The Kuznets swing and the market for labour and skills

You must have seen the headlines recently? British wages falling sharply in real terms versus our EU brethren…

We wrote about a particular economic phenomenon referred to in this post about economic cycles and particularly the Kuznets swing; which we find the most interesting and thought provoking cycle. The reason for this is that it is a generational cycle, only lasting or more accurately stated lasting anywhere between 15 – 25 years.

Image representing oDesk as depicted in CrunchBase
Image via CrunchBase

So where are we on this cycle and what does it mean for me, should be the two most obvious questions to answer?

Lets address both separately below.

Firstly we believe we are now around seven years into a downward phase of the Kuznets cycle, therefore to some analysts it would mean that we are either almost half way or to others around a third of the way through this cycle.

Secondly, and more importantly, the impact it has on market participants like all of us:

We believe that the downward phase of a Kuznets swing is the ‘exuberance‘ correcting phase; when markets and other factors of productions contributing to mostly normal market clearing activity ‘got slightly out of kilter’. The Kuznets swing is always there to bring these factors of production into alignment. It is a consolidation phase of the cycle and interestingly for this particular phase, it coincides with disruptive technological advances around Cloud Computing, dis-aggregation of intermediaries, especially in labour markets with labour or skills exchanges appearing everywhere.  Examples include, Elance, oDesk, PeoplePerHour, etc..

English: Cloud Computing
English: Cloud Computing (Photo credit: Wikipedia)

Furthermore, and this is the most import action point for our readers to understand and appreciate, this consolidation and technological advance has a severe impact of wages levels and the distribution of where actual ‘work’ is being performed.

Hence headlines like the one we spotted this morning regarding real wages in Britain declining relative to other (very unproductive EU cousins) are not helpful without the pundit exploring and engaging n deeper analysis of the underlying drivers for the pressure.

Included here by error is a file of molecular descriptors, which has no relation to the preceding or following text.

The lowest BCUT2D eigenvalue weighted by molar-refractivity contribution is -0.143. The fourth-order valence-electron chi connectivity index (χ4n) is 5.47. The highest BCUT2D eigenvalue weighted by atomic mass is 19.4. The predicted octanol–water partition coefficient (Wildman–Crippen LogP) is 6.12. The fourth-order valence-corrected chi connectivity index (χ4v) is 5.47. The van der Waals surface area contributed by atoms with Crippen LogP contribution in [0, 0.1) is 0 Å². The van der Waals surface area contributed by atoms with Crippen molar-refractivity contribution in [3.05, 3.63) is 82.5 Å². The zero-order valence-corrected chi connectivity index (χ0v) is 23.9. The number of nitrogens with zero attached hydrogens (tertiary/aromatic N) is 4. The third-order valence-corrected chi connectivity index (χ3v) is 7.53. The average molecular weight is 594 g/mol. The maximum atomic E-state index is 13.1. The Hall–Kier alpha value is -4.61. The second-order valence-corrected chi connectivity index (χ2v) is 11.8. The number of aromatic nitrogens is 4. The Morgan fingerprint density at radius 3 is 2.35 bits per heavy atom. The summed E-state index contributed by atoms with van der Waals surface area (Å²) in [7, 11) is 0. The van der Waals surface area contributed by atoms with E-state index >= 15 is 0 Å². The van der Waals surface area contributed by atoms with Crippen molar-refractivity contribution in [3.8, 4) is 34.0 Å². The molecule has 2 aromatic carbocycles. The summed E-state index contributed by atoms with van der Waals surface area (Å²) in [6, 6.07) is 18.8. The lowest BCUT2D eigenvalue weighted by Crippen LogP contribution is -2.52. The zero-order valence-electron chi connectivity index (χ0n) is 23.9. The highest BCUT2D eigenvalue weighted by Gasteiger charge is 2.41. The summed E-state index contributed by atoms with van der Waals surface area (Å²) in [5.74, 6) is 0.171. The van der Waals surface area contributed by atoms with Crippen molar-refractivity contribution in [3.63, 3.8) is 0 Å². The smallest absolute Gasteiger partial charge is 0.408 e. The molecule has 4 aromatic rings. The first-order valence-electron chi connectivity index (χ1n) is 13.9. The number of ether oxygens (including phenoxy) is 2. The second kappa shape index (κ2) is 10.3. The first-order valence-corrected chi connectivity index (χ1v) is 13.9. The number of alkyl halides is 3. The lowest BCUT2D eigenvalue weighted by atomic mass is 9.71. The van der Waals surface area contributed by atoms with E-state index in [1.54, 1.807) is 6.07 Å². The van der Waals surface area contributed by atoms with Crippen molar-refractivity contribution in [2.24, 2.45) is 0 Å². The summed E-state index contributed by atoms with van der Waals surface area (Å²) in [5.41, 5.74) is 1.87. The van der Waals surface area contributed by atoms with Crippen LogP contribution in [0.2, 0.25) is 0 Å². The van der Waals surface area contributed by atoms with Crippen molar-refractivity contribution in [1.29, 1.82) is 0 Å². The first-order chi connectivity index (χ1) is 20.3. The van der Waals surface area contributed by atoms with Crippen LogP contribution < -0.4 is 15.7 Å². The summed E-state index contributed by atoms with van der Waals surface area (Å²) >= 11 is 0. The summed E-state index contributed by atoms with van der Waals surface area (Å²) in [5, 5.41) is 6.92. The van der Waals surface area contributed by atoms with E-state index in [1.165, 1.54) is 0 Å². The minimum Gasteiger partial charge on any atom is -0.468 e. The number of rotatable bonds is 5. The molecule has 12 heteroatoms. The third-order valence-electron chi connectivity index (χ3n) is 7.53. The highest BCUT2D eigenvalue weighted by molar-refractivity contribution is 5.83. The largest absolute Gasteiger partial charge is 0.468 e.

The Income and Substitution effects of a wage ...
The Income and Substitution effects of a wage increase (Photo credit: Wikipedia)

Our recommendation:

Understand that the world of work is changing much faster than we had ever become used to in previous generations. As active able and willing participants in this market for labour and skills we have clear choices: Up-skill, be competitive appreciate and plan for volatility in the labour supply market, by ensuring flexibility in location, skills and prices. It is especially painful to suffer real wage declines, but remember this is the market’s subtle way of signalling a problem or challenge in that particular market and a way of adjusting in order to restore the natural balance and clearing prices.

We believe every interfering politician and educating commentator should always bear this in mind.

theMarketSoul ©2013

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Pony ponderings…

Have you ever overheard a small debate between children related to #economics? Some at theMarketSoul (c)1999 -2013 find themselves in Spain this weekend, relaxing with family and the following conversation between young siblings are worth repeating.
In some bizarre way, it relates to labour economics and the minimum wage:
Pony
Pony (Photo credit: Moyan_Brenn_BE_BACK_IN_SEPTEMBER)
We had just observed a single horse drawn carriage in the streets of Marbella, when the conversation kicked off.
C1 “What is the minimum wages?”
C2 “I don’t know, why should I?”
A1 “It currently is around €7.00 / hour or something very close”
C1 “Ok, so if one apple costs say €1, then the pony should get 7 apples an hour for working, right?”
C2 “Why?” [by the way C1 is 13 years old and C2 is 11 years old”
C1 “Because that is the minimum wage”
C2 “That doesn’t make any sense!”
C1 “What do you mean it does not make any sense, it is simple mathematics?”
C2 “Why should the pony get 7 apples per hour? What if it only wants 3 apples and something else?”
C1 “Because that is the minimum wage!”
C2 “Yes, but the pony might not want so many apples. The pony might want to choose for itself how many apples it wants”
C1 “Now you don’t make any sense to me at all!  The pony should get exactly what the minimum wage is, or more”
C2 “But the pony might not want or need all those apples. It might need fewer apples, but want more oats or something else. The pony should choose and not someone else…”
And thus we had a little insight into an economic debate between the ‘social cohesion’ leaning child and the ‘libertarian’ leaning child. No fisticuffs or bad mouthing, but different opinions and different attitudes to life. It will be interesting to listen into another conversation along these lines.
With a binding minimum wage of w the marginal ...
With a binding minimum wage of w the marginal cost to the firm becomes the horizontal black MC ‘ line, and the firm maximises profits at A with a higher employment L . However in this example the minimum wage is higher than the competitive one, leading to involuntary unemployment equal to the segment AB. (Photo credit: Wikipedia)
We agree with C2’s questions on where the choice for the minimum wage really lies. The wage level should be determined by the provider of the labour, whether individually or collectively bargained, but there should be no interference from government in this process.
Take note Europe, this is just one factor contributing to your long drawn out decline. Markets, not quasi-markets and constant political interference and distortions in the markets; should determine clearing prices or wages.
But this seems to be a lesson a child can learn, but not grown up political leaders…
theMarketSoul ©2013